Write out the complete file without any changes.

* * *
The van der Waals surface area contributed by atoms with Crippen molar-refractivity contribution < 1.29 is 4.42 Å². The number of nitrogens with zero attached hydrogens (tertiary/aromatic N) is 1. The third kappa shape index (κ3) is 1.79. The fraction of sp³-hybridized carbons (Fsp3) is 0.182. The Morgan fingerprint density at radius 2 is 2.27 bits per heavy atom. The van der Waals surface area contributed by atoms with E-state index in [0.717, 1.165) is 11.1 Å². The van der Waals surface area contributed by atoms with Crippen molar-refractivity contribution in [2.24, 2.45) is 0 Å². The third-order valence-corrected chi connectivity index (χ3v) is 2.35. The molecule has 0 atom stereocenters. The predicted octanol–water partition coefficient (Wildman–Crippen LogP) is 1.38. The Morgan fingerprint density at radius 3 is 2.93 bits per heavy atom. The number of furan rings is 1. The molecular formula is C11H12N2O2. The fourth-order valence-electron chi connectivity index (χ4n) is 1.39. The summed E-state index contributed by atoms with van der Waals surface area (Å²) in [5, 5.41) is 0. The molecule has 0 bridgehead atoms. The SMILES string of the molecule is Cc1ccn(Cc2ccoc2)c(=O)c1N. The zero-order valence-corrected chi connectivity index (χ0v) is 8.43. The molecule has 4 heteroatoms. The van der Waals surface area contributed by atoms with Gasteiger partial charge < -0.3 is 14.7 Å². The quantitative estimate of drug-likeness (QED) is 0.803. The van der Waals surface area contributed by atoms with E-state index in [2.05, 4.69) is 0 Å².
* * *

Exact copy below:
The van der Waals surface area contributed by atoms with Crippen molar-refractivity contribution < 1.29 is 4.42 Å². The number of nitrogens with zero attached hydrogens (tertiary/aromatic N) is 1. The third kappa shape index (κ3) is 1.79. The fraction of sp³-hybridized carbons (Fsp3) is 0.182. The Morgan fingerprint density at radius 2 is 2.27 bits per heavy atom. The van der Waals surface area contributed by atoms with E-state index in [0.717, 1.165) is 11.1 Å². The van der Waals surface area contributed by atoms with Crippen molar-refractivity contribution in [2.24, 2.45) is 0 Å². The third-order valence-corrected chi connectivity index (χ3v) is 2.35. The molecule has 0 atom stereocenters. The predicted octanol–water partition coefficient (Wildman–Crippen LogP) is 1.38. The Morgan fingerprint density at radius 3 is 2.93 bits per heavy atom. The number of furan rings is 1. The molecular formula is C11H12N2O2. The fourth-order valence-electron chi connectivity index (χ4n) is 1.39. The summed E-state index contributed by atoms with van der Waals surface area (Å²) in [5, 5.41) is 0. The molecule has 0 bridgehead atoms. The SMILES string of the molecule is Cc1ccn(Cc2ccoc2)c(=O)c1N. The zero-order valence-corrected chi connectivity index (χ0v) is 8.43. The molecule has 4 heteroatoms. The van der Waals surface area contributed by atoms with Gasteiger partial charge < -0.3 is 14.7 Å². The quantitative estimate of drug-likeness (QED) is 0.803. The van der Waals surface area contributed by atoms with E-state index in [2.05, 4.69) is 0 Å².